“Before I gave birth and before I returned to work, I’d stated my intent to breast feed my daughter, and upon my return to work, I immediately stated that I was breast feeding my daughter and would need time to pump milk during my shift.”
Working 12 and 13 hour shifts, Martin never got more than two chances (15 minute breaks) per day to pump her breast milk, and despite the law saying that she should be given a secure and designated area for the purpose, she was forced to pump her breast milk in the restroom of the coffee shop, “so that I wouldn’t be too far away from the store at the time.”
This is when serious talk of forming a union started to percolate among the hotel staff. According to Martin, “Management reprimanded us when we spoke out about mistreatment within our departments, inadequate working conditions, labor issues, unfair/illegal labor practices, tip theft and discrimination.”
Searching for a second job to supplement her income was also a difficult option. Martin says was told that if she secured a second job she would have to tell the hotel management so that they could cut her hours.
“I told management that I was not going to tell them if I did get another job or not, because it was none of their business. I said that whatever I do with my time, while off the clock, and away from the Hilton is my personal life. It is my personal business, and it is not their concern. Management insisted that I was required to tell them if I got another job, because they didn’t want me working so much and intended on cutting my hours if I did.”
Of course, if the hotel paid decent wages and treated its employees with respect and dignity, workers like Martin might not need a second job.
On February 17 of this year, Martin says she was interrogated by her department manager, regarding “signatures.” It was obvious that management knew she was a member and leader of a union committee and was out collecting signatures from her coworkers with the intent of forming a union. The next day Martin says she was told by Hilton Providence Human Resources Manager Amanda Robataille that she was being suspended, pending termination. Martin says that Robataille had returned to work in early January after taking six weeks off for maternity leave.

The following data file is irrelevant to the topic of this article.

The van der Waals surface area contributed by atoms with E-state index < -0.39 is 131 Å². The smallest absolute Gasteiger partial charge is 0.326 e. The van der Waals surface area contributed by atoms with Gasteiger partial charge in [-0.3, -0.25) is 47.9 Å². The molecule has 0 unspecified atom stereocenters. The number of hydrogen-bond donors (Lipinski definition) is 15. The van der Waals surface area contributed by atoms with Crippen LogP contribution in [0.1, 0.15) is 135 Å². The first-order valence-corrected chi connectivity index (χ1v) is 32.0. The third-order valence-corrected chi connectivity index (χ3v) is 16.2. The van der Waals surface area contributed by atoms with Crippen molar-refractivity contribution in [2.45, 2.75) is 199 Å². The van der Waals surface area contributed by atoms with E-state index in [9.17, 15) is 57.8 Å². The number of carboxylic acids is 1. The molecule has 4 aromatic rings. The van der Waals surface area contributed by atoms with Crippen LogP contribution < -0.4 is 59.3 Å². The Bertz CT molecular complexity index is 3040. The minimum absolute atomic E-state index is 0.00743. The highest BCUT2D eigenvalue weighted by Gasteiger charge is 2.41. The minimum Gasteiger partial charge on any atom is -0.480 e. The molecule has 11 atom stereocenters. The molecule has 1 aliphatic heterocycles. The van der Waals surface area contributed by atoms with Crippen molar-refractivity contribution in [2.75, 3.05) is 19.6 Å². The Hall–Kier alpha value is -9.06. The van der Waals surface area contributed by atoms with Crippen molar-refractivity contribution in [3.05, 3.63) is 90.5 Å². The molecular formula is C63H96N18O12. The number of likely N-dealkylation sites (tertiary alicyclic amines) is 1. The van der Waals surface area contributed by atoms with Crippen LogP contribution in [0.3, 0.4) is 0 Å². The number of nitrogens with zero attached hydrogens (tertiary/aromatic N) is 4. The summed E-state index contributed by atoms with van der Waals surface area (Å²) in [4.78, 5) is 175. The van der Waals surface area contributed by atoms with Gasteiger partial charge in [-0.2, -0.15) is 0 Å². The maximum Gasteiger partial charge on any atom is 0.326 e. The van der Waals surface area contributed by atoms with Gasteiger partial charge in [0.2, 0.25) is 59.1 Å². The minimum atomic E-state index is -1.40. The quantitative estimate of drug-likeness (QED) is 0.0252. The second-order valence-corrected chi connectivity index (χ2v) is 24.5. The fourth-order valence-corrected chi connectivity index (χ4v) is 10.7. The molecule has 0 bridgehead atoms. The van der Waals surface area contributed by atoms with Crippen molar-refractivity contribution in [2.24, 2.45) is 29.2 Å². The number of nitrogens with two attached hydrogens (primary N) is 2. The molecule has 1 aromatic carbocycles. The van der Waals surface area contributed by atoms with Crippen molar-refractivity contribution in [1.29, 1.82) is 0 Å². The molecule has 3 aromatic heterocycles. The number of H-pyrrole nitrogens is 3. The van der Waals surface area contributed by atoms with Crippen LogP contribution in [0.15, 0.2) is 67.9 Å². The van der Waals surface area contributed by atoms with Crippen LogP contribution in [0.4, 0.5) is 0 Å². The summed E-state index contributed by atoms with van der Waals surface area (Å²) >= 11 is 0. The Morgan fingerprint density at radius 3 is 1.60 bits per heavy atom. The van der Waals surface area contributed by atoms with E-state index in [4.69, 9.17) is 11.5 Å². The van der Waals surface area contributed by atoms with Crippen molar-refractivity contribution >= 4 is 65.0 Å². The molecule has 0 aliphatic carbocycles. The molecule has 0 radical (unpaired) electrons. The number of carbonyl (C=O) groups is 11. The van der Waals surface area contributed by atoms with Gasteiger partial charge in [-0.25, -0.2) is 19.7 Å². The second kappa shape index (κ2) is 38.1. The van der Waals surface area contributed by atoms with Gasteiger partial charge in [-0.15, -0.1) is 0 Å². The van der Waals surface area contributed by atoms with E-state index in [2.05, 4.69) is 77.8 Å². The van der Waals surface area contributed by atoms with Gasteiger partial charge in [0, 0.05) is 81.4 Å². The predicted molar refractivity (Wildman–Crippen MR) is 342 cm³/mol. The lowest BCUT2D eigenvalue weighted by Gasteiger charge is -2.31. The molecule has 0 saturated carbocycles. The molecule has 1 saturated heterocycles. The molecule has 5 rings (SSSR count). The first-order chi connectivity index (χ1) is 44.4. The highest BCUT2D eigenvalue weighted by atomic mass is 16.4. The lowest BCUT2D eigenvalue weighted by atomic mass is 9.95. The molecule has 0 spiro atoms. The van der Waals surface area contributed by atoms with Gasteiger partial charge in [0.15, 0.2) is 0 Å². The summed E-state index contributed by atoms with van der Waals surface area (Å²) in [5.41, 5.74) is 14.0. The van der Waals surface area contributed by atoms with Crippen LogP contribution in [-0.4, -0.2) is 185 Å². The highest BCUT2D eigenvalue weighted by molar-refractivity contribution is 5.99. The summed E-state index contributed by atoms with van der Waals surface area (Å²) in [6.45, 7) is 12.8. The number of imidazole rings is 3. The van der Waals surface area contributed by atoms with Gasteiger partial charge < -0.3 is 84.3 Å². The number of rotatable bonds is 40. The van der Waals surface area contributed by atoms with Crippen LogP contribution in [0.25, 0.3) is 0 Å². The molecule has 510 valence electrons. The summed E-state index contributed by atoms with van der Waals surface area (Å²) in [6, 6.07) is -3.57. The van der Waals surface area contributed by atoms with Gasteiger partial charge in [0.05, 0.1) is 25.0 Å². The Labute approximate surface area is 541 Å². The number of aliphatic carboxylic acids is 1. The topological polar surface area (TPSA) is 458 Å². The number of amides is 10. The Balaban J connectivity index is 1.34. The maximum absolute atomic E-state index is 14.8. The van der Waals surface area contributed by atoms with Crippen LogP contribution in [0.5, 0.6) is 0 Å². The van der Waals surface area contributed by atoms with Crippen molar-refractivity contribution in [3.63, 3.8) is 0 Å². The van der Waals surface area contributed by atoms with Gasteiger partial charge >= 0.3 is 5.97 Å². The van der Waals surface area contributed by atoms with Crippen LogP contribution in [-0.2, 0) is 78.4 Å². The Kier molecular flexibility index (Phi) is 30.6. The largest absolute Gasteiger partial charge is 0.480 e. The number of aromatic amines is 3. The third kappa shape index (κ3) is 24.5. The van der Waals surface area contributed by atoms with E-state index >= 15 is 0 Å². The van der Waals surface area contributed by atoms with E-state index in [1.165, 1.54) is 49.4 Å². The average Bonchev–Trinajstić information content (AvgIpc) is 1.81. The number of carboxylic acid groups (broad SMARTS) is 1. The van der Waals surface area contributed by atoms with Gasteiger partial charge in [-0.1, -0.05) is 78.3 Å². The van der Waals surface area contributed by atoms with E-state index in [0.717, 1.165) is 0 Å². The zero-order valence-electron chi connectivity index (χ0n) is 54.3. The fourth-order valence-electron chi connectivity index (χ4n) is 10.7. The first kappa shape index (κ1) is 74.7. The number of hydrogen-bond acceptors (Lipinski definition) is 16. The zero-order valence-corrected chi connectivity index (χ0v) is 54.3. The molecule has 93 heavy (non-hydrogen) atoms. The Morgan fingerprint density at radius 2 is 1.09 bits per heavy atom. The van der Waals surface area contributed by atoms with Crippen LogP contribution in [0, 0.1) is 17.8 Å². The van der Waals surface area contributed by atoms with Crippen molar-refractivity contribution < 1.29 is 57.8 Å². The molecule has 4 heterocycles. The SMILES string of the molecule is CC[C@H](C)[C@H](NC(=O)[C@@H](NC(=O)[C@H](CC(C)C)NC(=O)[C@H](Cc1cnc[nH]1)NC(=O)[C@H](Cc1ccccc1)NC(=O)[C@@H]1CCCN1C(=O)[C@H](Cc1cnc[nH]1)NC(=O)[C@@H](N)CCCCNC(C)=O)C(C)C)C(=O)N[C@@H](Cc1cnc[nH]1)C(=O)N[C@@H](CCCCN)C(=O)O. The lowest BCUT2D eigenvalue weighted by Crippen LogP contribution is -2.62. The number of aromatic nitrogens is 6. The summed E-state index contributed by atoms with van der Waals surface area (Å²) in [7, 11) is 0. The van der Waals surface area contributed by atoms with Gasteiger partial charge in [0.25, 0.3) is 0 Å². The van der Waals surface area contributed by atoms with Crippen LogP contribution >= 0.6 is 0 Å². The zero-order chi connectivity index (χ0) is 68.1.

Martin was suspended just four hours before the hotel worker’s first public action: the attempt to deliver a petition to the hotel management declaring the worker’s intent to form a union. Though delivery of the petition was rebuffed by Hilton management, a union was formed that day. Now the pressure needs to stay on The Procaccianti Group, the company that owns the Hilton, so that the union can be recognized and contract negotiations begun.
After the union action Martin was reinstated in her job, only to be suspended again a week later. As she awaits a decision as to whether or not this suspension is permanent, Martin has learned that the Hilton Providence has already run a job listing searching for her replacement. Effectively, she’s been fired.
“I am tired of not being able to afford both child care and rent, even though I work more than 30 hours a week,” said Martin. “Most of the days I work, I am working shifts in excess of 12 hours, without being able to take a break, because there aren’t enough employees on shift for me to be able to do so. I don’t receive welfare, housing assistance, WIC, or section 8. I live in a building that is contaminated with lead paint, but I am being told by other landlords and realtors that because I don’t have enough verifiable income, I’m unable to move into a new place. Because I don’t have a realistic and livable wage, I cannot afford to live in a healthy home, which my daughter, myself, and every other human being in the United States is entitled to.
“I am fighting for fairness and respect. I am fighting for the recognition of the hard work that workers do on a daily basis. I am fighting for fair wages, so that my coworkers and I can afford to provide for our families. More importantly, I am fighting to be allowed the ability to be the mother that my daughter needs and deserves.”